The Syndemic Framework: Enhancing Understanding of the Root Causes of Disease

By Iris Smith, PhD.

The Social Determinants of Health Framework (SDOH) is familiar to most preventionists. The SDOH framework helps us to conceptualize the social environments that influence individual beliefs and behavior. However, it alone does not help us understand how the social determinants interact with individual and community-level factors to affect health outcomes. It also does not consider the macro-level influences such as the political climate, racism, geospatial position, and how these factors interact and overlap to affect individual health outcomes.

The Syndemic Framework is an emergent theory that attempts to explain how the presence of other diseases, social conditions such as chronic non-communicable diseases, mental health problems, behavioral conditions, toxic exposure, food insecurity etc., act together to worsen the spread of disease.

The term “syndemic” was originally used by Singer (2009) to describe how substance misuse, violence, and AIDS are interconnected.1 The criteria of a syndemic are: (1) two (or more) diseases or health conditions cluster within a specific population; (2) contextual and social factors create the conditions in which two (or more) diseases or health conditions cluster; and (3) the clustering of diseases results in adverse disease interaction either biological, social or behavioral, increasing the disease burden of affected populations.2

Although recent increases in opioid use and its association with overdoses and deaths can be framed as a syndemic, most of the research has focused on individual risk factors. The upstream drivers of the opioid epidemic include social and community level conditions such as low per capita income, physician prescribing behavior, ineffective pharmaceutical regulation, and high unemployment. Macro level structural factors such as housing, stigma, criminal justice policies, and discrimination are also drivers of the epidemic. Opioid-related syndemics are driven by commercial interests that emerge in communities facing social and economic disadvantage. The rise in intravenous drug use also resulted in a rise in infectious diseases such as HIV and Hepatitis C. The synergy between these factors worsens the impact of the epidemic on individuals and communities.3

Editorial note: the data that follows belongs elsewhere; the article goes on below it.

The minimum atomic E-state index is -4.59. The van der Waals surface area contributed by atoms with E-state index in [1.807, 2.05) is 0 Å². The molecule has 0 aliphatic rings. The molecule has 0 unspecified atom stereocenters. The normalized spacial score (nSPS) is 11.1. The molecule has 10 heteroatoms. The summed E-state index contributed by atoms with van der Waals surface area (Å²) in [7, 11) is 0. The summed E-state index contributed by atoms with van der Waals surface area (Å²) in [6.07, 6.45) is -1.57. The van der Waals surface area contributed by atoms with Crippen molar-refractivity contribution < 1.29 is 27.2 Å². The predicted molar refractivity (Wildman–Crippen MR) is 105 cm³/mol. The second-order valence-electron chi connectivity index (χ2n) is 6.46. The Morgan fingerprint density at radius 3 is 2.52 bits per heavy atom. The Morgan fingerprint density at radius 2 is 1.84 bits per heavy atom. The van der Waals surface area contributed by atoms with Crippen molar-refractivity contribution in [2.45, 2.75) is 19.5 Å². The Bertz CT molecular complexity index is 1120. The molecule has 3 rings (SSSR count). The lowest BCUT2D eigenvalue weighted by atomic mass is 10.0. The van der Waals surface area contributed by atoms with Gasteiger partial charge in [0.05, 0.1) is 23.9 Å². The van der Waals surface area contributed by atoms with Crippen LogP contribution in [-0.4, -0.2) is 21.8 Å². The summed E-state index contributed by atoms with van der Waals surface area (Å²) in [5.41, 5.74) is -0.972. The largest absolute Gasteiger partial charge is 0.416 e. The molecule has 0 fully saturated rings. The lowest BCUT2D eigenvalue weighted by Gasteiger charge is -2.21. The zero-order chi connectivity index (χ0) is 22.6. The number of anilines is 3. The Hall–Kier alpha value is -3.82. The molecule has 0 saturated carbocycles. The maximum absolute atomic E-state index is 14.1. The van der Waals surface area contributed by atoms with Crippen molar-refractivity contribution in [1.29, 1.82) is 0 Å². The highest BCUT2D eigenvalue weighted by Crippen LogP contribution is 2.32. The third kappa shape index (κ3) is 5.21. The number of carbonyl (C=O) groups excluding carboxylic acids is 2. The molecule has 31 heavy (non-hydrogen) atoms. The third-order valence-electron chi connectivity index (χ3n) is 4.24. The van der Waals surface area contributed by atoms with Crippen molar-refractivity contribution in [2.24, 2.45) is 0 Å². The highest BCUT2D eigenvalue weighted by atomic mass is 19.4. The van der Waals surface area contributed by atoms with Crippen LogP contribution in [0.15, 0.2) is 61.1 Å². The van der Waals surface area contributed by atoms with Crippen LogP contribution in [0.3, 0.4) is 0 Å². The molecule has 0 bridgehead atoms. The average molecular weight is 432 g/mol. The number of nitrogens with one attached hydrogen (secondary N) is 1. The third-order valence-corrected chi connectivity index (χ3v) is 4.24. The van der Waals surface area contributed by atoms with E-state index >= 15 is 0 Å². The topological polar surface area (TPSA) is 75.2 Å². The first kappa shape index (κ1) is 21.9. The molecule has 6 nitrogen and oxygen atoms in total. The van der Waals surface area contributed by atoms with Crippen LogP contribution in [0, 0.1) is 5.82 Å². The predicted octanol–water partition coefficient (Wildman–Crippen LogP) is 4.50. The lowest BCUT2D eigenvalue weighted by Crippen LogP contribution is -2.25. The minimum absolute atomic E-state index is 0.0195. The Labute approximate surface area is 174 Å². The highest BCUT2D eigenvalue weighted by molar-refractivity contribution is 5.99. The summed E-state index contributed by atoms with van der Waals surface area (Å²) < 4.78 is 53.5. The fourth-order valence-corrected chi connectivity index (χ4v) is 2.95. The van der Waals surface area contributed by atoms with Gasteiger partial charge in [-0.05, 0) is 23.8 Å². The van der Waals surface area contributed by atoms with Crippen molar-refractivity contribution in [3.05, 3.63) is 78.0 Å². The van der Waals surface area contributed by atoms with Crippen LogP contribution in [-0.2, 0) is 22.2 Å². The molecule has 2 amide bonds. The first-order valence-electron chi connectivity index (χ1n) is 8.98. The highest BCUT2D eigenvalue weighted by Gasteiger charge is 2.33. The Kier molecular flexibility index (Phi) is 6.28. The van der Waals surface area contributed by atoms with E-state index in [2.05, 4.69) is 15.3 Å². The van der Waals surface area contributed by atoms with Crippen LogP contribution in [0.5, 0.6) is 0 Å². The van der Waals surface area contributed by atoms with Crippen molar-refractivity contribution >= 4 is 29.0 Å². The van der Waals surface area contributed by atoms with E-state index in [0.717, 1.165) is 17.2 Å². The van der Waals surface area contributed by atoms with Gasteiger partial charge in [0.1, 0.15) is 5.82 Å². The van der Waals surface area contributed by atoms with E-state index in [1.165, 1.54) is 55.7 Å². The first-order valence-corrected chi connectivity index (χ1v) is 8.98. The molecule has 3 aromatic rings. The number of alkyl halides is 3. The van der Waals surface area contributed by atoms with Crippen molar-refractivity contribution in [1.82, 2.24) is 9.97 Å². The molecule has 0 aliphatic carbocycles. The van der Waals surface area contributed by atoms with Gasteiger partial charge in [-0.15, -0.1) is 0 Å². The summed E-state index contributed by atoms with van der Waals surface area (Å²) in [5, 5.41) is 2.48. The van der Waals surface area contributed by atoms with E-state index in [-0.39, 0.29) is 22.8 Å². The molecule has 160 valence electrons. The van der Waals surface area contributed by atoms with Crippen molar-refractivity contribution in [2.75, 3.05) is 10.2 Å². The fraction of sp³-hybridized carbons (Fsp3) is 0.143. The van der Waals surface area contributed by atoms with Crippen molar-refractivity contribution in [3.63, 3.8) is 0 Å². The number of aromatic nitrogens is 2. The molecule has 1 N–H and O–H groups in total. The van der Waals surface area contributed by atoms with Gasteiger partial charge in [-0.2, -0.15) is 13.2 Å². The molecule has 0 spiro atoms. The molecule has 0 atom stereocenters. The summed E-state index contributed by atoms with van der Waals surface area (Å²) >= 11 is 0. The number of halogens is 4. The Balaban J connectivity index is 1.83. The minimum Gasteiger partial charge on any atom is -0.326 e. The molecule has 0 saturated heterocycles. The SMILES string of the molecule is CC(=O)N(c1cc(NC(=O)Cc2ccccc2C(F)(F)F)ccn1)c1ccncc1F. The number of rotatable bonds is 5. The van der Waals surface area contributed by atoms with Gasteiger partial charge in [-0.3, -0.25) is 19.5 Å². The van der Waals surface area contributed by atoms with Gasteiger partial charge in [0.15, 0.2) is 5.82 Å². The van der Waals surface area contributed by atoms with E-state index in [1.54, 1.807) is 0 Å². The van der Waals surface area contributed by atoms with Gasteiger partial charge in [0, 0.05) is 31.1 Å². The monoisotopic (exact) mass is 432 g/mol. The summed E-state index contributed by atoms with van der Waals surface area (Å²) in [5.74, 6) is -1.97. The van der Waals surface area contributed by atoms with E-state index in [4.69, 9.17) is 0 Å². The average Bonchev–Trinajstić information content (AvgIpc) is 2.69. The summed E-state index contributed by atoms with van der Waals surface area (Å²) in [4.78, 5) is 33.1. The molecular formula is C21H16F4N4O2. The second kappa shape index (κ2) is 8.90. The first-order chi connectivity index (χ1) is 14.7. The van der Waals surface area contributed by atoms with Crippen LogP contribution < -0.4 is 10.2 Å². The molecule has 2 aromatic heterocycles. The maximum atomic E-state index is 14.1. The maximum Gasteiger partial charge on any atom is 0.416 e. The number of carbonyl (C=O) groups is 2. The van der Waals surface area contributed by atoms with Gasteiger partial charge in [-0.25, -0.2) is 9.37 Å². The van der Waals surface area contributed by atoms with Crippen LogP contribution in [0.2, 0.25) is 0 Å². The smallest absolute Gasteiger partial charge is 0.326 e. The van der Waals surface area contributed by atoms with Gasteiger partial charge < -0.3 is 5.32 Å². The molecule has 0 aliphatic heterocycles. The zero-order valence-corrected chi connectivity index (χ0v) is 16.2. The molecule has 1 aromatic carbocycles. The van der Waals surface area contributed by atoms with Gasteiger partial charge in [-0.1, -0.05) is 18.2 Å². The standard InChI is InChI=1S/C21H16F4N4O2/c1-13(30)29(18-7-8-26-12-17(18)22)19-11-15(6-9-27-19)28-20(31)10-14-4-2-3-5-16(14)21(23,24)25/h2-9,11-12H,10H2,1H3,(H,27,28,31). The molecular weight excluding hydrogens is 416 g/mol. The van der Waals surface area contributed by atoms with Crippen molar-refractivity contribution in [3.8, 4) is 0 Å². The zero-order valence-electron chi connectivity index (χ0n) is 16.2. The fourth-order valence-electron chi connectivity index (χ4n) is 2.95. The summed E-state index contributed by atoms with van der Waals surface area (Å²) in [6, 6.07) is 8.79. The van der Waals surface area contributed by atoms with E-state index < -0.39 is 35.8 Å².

The syndemic framework examines the context of health conditions to determine points of intersection and synergy rather than focusing on individual multi-level factors in isolation. For example, treatment outcomes for individuals involved in the criminal justice system are complicated by lack of access to evidence-based treatment in correctional settings. The COVID-19 pandemic intersected with existing health disparities, mental health problems, and systemic inequalities which contributed to disproportionate effects in vulnerable populations.4 The syndemic framework helps illuminate for prevention the multi-level root causes of disease that impact vulnerable populations and increase the potential need for upstream interventions that impact multiple health outcomes.

Resources

Ashkin, E.A. (2018). Vulnerable Populations. In: Daaleman, T., Helton, M. (eds) Chronic Illness Care. Springer, Cham. https://doi.org/10.1007/978-3-319-71812-5_27

Cubbin C, Egerter S, Braveman P, Pedregon V (2008).  Where We Live Matters for Our Health:  Neighborhoods and Health.  Robert Wood Johnson Foundation Commission to Build a Healthier America. https://folio.iupui.edu/handle/10244/638

Gizamba JM, Wilson JP, Mendenhall E, Ferguson L (2023) A Review of Place-Related Contextual Factors in Syndemics Research.  Health and Place 93; pg. 103084

Hamideh, D., Nebeker, C. The Digital Health Landscape in Addiction and Substance Use Research: Will Digital Health Exacerbate or Mitigate Health Inequities in Vulnerable Populations? Curr Addict Rep 7, 317–332 (2020). https://doi.org/10.1007/s40429-020-00325-9 .

Kramer, M.R. (2016). Race, Place, and Space: Ecosocial Theory and Spatiotemporal Patterns of Pregnancy Outcomes. In: Howell, F., Porter, J., Matthews, S. (eds) Recapturing Space: New Middle-Range Theory in Spatial Demography. Spatial Demography Book Series, vol 1. Springer, Cham. https://doi.org/10.1007/978-3-319-22810-5_14 .

Mendenhall, E., Newfield, T., & Tsai, A. C. (2022). Syndemic theory, methods, and data. Social Science & Medicine (1982)295, 114656. https://doi.org/10.1016/j.socscimed.2021.114656

Shelke A, Selke S, Acharya S, Shukla S. (2023).  Synergistic Epidemic or Syndemic:  An Emerging Pattern of Human Diseases.  Cureus 15(11). Published online 2023 Nov 5. doi: 10.7759/cureus.48286  .

Singer, M. (2009). Introduction to Syndemics: A Critical Systems Approach to Public and Community Health. John Wiley & Sons.

Tsai AC, Mendenhall E, Trostle JA, Kwachi I (2017) Co-occurring epidemics, Syndemics, and Population Health.  The Lancet 389(10072).

 


1 Singer, M. (2009). Introduction to syndemics: A critical systems approach to public and community health. John Wiley & Sons.

2 Singer M, Bulled N, Ostrach B, Mendenhall E (2017).  Syndemics and the Biosocial Conception of Health.  The Lancet; 389, March 4, 2017.

3 Long J, Mendenhall E, Koon AD (2023). Disentangling Opioids-Related Overdose Syndemics:  A Scoping Review.  International Journal of Drug Policy 119; pg. 104152/

4 Shelke A, Selke S, Acharya S, Shukla S. (2023).  Synergistic Epidemic or Syndemic:  An Emerging Pattern of Human Diseases.  Cureus 15(11). Published online 2023 Nov 5. doi: 10.7759/cureus.48286

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